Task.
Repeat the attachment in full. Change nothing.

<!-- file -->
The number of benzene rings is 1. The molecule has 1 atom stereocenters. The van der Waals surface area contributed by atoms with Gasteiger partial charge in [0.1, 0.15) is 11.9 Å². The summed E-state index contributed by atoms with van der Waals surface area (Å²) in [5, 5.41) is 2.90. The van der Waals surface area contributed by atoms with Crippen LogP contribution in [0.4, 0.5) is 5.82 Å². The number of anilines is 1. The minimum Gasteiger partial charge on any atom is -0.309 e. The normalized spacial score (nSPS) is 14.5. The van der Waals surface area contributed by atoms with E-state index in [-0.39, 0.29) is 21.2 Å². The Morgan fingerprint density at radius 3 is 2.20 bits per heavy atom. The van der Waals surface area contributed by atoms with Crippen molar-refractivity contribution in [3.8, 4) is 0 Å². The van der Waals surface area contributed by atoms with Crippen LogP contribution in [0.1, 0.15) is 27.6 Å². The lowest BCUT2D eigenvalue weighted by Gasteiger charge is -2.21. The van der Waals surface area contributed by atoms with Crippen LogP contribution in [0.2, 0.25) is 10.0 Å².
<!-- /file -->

The number of benzene rings is 1. The molecule has 1 atom stereocenters. The van der Waals surface area contributed by atoms with Gasteiger partial charge in [0.1, 0.15) is 11.9 Å². The summed E-state index contributed by atoms with van der Waals surface area (Å²) in [5, 5.41) is 2.90. The van der Waals surface area contributed by atoms with Crippen LogP contribution in [0.4, 0.5) is 5.82 Å². The number of anilines is 1. The minimum Gasteiger partial charge on any atom is -0.309 e. The normalized spacial score (nSPS) is 14.5. The van der Waals surface area contributed by atoms with E-state index in [-0.39, 0.29) is 21.2 Å². The Morgan fingerprint density at radius 3 is 2.20 bits per heavy atom. The van der Waals surface area contributed by atoms with Crippen molar-refractivity contribution in [3.8, 4) is 0 Å². The van der Waals surface area contributed by atoms with Crippen LogP contribution in [0.1, 0.15) is 27.6 Å². The lowest BCUT2D eigenvalue weighted by Gasteiger charge is -2.21. The van der Waals surface area contributed by atoms with Crippen LogP contribution in [0.2, 0.25) is 10.0 Å².